Everybody else sleeps. You don’t want to just do what everybody else does, right?
Before I gush about how this was my highest-grossing show ever, I have to offer some advice: If you do the Edmond show, either bring enough inventory, or drive home every night and make more prints. Friday will generally give you a good read on what your most popular prints are. When it comes to art, this place is a madhouse. And use Java Dave’s coffee to your advantage — you can sleep next week.
Setup – smooth like butta
When setting up for any show, I follow the rule: Come in, dump everything near the spot, park the van somewhere else, and set up at my leisure. I know I’ll be there 2-3 hours, and I can go get the van later. Not everybody does that, or can do that. Some artists have unique storage and unloading methods that require their vehicle to be present for the duration.
Until I did art shows, I never thought I’d have to do needlepoint with a minivan, but that’s part of the process.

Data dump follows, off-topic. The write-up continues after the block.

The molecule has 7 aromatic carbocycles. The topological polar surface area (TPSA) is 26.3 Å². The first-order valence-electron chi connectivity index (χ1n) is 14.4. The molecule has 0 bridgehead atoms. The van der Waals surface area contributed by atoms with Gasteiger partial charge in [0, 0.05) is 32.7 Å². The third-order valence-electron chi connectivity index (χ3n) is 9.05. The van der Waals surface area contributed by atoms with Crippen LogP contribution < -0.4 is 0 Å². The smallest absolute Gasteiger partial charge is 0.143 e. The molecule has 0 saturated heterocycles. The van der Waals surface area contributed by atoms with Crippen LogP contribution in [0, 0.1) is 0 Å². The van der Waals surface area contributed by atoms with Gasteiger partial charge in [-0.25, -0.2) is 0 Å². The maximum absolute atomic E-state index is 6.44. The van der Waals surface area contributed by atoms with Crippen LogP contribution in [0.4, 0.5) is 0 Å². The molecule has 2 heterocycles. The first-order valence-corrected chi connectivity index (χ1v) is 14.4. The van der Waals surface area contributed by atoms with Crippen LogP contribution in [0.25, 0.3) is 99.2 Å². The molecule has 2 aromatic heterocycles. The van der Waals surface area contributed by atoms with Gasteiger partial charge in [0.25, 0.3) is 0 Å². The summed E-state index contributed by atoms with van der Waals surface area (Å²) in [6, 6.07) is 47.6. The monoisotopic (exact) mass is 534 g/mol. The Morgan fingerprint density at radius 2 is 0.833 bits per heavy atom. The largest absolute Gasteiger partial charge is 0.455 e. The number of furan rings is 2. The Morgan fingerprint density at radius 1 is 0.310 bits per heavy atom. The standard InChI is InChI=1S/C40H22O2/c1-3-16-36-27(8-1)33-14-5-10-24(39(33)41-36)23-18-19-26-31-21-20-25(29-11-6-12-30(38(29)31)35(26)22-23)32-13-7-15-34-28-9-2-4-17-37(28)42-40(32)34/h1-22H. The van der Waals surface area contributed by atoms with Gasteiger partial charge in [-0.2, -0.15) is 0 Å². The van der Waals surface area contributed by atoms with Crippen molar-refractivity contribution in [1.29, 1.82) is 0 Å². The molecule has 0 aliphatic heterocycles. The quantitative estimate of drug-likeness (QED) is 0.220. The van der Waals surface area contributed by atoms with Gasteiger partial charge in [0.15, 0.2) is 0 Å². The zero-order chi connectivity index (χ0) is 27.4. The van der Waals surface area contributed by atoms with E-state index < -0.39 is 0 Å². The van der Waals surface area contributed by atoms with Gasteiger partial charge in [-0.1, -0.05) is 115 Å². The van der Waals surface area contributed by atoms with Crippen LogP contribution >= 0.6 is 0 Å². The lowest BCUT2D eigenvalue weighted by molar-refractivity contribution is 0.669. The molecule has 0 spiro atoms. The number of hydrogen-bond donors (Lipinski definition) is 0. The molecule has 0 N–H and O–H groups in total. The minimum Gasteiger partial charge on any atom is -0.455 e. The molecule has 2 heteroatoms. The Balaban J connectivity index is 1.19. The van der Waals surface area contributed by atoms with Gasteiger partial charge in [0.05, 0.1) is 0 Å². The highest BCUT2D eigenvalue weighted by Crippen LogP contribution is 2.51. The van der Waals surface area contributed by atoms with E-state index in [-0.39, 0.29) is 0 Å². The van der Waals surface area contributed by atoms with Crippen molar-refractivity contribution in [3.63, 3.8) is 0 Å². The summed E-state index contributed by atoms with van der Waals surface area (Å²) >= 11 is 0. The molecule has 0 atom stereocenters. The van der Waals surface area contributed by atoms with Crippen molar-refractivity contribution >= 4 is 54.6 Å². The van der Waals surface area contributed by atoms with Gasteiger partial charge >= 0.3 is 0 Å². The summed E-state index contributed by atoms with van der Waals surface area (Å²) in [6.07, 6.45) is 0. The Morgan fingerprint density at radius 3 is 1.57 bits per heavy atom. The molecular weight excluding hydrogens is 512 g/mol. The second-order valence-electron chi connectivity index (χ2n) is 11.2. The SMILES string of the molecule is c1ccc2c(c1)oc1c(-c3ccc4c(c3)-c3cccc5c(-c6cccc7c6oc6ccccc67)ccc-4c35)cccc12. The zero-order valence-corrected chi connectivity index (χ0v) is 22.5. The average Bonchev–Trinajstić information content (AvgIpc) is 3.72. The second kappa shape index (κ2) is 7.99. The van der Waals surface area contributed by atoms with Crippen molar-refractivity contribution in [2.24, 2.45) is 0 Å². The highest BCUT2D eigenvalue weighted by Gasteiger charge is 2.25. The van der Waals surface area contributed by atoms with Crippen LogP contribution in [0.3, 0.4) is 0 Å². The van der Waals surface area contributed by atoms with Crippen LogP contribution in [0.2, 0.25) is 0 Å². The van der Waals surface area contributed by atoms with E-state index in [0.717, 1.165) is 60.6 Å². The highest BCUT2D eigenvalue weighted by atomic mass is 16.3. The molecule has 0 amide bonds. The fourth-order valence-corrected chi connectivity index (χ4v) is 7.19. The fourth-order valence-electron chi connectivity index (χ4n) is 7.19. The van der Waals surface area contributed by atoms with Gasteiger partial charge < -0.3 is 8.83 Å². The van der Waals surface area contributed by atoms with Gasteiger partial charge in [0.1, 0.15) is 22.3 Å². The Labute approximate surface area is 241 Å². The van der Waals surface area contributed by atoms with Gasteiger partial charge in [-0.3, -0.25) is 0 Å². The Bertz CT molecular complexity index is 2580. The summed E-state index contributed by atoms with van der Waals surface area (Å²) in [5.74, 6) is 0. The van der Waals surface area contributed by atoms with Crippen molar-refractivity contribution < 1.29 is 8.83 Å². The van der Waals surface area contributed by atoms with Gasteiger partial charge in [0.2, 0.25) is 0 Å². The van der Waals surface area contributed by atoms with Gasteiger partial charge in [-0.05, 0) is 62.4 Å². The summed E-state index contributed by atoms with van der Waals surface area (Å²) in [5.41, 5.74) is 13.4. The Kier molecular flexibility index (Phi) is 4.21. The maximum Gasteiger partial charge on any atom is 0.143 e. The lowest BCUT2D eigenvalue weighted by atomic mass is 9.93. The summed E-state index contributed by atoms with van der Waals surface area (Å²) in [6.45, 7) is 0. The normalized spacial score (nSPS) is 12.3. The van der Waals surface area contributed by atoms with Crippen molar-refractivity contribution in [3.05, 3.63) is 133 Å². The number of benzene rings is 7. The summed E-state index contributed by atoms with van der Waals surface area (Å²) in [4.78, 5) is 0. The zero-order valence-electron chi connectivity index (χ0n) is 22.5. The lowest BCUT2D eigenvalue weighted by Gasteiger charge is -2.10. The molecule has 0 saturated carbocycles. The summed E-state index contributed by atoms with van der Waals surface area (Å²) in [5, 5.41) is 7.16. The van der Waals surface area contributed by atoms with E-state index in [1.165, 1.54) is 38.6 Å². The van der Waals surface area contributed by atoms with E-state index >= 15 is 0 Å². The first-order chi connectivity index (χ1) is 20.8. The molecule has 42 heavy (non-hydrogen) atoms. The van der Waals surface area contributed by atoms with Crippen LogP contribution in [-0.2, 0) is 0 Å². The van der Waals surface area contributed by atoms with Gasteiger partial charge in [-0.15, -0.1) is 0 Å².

That said, the show implemented new rules for coming in to unload, and it was a good improvement. Artists on each of the three blocks of the show were supposed to enter from the west on the cross street to their north, turn south to unload, and then exit going west on the next cross street. Even though some vehicles remained parked for several hours, they were at least pointing the same direction.
Since it was supposed to rain that night, I didn’t bring any artwork on setup day. I still use way too many cardboard boxes to store my stuff, and there are not many things in the universe more useless than wet cardboard.